Stress is going to happen. There is no way to avoid it sometimes. When many of us think of stress, we think about how it can affect our minds. On the other hand, we forget about how stress can affect our bodies physically.

Longterm stress can lead to many different illnesses or conditions such as headaches, stomach disorders and depression. Risks of serious conditions such as heart disease and stroke can also be increased with stress.

Understanding how stress plays a role in both mind and body can help you better manage your stress and improve your health.

When you are confronted with a perceived threat or danger such as a car accident or touching a hot surface, stress hormones rush into your blood stream. This is call the fight or flight response. These hormones increase your heart rate, blood pressure, and glucose levels.

Other hormones are sent out to suppress functions like digestion and the immune system. This is why individuals with chronic stress can be more vulnerable to illness. Unfortunately, other stressors can also cause this response as well.

Stress at work, money worries, or anxiety for example, can all cause this response and if they last for weeks or months, they can also compromise your immune system.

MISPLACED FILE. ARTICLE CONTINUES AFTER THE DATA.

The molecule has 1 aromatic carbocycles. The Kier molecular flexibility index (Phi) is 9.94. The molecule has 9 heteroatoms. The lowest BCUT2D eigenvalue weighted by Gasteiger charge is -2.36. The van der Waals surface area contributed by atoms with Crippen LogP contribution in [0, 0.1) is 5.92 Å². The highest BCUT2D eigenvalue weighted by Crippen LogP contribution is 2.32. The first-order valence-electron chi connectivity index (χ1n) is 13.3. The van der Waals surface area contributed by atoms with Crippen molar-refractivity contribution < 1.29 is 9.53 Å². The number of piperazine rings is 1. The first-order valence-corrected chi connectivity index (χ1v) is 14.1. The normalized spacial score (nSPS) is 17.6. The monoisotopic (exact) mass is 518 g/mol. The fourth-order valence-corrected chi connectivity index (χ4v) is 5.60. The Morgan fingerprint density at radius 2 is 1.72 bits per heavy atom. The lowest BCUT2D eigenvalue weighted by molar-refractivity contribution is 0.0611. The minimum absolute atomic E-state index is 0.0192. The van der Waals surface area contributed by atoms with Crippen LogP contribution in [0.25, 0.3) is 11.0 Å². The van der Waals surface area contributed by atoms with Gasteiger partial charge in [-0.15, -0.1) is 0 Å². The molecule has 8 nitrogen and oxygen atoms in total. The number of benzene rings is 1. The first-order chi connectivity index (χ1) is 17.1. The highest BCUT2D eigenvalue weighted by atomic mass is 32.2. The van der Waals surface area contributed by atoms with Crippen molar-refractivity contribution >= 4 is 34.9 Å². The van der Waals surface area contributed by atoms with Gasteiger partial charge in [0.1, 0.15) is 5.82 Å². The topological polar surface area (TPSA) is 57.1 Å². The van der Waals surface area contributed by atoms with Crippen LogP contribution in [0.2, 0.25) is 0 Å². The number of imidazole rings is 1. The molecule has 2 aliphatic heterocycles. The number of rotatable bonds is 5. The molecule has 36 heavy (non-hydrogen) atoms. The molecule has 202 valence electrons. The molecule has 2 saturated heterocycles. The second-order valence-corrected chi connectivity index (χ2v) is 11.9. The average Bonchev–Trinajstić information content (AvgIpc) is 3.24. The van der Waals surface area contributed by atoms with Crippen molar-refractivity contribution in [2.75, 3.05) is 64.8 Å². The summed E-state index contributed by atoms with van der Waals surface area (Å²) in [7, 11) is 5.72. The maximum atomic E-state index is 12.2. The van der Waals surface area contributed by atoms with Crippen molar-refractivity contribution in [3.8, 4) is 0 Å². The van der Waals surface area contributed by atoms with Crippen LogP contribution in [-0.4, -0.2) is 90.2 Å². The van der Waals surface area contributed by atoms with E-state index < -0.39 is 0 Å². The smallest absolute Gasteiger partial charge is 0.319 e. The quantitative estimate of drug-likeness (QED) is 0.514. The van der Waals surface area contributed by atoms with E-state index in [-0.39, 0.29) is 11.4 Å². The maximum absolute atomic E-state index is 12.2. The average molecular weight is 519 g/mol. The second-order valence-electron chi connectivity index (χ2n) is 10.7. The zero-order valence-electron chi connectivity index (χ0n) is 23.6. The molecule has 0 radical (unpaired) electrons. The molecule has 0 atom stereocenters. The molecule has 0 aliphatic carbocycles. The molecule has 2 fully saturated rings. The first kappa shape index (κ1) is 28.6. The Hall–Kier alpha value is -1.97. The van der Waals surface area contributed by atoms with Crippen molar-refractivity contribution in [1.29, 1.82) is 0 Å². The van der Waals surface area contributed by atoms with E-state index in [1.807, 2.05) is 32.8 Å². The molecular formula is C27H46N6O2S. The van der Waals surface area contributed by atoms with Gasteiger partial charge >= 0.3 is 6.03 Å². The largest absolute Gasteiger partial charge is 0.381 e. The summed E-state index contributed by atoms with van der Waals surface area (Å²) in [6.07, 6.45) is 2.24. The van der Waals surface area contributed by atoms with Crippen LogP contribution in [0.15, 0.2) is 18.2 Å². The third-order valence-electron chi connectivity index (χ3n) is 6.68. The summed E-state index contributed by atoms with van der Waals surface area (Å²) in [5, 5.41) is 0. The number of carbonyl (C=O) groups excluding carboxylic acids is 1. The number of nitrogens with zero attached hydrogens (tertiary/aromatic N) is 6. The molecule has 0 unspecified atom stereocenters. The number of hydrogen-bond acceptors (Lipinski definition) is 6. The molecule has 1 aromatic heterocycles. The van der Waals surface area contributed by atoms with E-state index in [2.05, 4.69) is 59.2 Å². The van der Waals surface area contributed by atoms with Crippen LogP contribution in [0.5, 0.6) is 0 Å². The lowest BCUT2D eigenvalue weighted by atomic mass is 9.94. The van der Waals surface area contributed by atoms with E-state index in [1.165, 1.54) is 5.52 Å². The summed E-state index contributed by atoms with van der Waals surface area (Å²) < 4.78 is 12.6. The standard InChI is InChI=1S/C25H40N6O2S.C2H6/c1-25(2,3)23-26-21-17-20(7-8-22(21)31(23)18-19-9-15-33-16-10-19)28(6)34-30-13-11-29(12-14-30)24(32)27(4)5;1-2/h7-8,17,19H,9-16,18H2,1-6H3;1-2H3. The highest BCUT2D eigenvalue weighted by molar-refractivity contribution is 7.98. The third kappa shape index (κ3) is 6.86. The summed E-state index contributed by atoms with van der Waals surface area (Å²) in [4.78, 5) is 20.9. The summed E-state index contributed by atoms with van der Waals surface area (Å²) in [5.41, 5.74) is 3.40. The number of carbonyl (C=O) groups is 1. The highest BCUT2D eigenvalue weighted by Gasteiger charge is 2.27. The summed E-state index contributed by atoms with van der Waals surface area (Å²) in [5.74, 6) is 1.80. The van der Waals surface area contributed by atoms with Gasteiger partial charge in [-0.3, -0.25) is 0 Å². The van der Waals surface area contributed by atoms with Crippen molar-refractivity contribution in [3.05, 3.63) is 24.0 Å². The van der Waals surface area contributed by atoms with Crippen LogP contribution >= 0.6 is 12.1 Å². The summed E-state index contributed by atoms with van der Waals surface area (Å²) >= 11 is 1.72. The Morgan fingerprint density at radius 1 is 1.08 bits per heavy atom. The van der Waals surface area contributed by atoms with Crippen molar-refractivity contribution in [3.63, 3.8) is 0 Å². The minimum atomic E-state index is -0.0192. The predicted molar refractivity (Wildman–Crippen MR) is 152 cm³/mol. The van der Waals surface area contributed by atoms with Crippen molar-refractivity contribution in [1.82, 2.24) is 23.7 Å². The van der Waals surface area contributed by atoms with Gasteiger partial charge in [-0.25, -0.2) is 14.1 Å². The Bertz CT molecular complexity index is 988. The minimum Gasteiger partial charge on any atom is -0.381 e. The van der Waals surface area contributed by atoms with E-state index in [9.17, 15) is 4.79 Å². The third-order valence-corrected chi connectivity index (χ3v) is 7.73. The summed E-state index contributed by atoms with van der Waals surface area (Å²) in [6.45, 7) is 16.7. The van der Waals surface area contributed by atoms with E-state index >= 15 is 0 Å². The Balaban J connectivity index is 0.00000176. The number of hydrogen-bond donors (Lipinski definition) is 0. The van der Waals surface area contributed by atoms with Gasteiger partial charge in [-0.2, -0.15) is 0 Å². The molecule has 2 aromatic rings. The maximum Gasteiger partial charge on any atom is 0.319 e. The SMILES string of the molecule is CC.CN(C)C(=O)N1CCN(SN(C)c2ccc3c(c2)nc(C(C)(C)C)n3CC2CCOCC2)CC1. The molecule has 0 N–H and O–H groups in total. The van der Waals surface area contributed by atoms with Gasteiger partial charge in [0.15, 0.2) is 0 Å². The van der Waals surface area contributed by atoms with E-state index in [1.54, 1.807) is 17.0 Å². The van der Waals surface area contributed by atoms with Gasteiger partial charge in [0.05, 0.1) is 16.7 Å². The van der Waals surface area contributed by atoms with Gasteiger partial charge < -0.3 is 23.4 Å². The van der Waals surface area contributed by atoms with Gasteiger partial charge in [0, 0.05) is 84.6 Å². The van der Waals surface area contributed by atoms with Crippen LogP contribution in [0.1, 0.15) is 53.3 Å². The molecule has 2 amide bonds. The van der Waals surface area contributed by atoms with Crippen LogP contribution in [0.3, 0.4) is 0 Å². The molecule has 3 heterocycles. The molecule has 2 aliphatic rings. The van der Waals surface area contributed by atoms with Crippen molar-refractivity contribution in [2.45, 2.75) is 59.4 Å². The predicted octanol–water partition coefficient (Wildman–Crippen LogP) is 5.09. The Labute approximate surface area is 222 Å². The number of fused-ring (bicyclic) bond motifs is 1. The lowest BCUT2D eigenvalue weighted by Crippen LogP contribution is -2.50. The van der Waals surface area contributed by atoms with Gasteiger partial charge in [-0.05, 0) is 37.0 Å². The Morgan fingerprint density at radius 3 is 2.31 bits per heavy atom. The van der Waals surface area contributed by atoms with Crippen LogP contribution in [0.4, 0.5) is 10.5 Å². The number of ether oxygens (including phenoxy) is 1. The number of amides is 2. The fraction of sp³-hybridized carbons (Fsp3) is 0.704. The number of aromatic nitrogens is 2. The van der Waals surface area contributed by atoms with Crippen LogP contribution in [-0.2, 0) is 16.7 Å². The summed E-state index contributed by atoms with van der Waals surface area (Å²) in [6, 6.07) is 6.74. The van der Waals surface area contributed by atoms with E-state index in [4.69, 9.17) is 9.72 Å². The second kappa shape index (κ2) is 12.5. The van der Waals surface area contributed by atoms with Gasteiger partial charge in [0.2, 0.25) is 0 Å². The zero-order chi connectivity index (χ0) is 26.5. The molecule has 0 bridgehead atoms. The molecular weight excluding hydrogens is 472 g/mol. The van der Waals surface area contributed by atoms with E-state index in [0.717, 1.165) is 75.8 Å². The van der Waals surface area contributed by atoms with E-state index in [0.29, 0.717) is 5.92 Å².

Remember that there are situations in life that you can’t change. However, you can change the way you think about the situation and your approach to it. Be willing to be flexible. Recognize when you dong have control, and let it go. Focus on what makes you feel calm and in control.

Try not to get anxious about situations that you cannot change. These steps may not come naturally to everyone. They may take some practice but, the peace of mind gained is well worth the effort.

Making time for fun and relaxation are essential to handling life’s stressors. Even if you only have ten or fifteen minutes to spare, use it to take care of yourself. Everyone will have a different method to relax and unwind. Here are some ideas to try:

• Take a walk

• Read a book

• Go for a run

• Have a cup of tea

• Play a sport

• Spend time with a loved one

• Meditate

• Do yoga

Remember, stress is unavoidable sometimes. However, you can change how you respond and manage it.

Brittney Tschudy, BSH, RN, TTS Hocking County Health Department, writes a weekly column published in The Logan Daily News.

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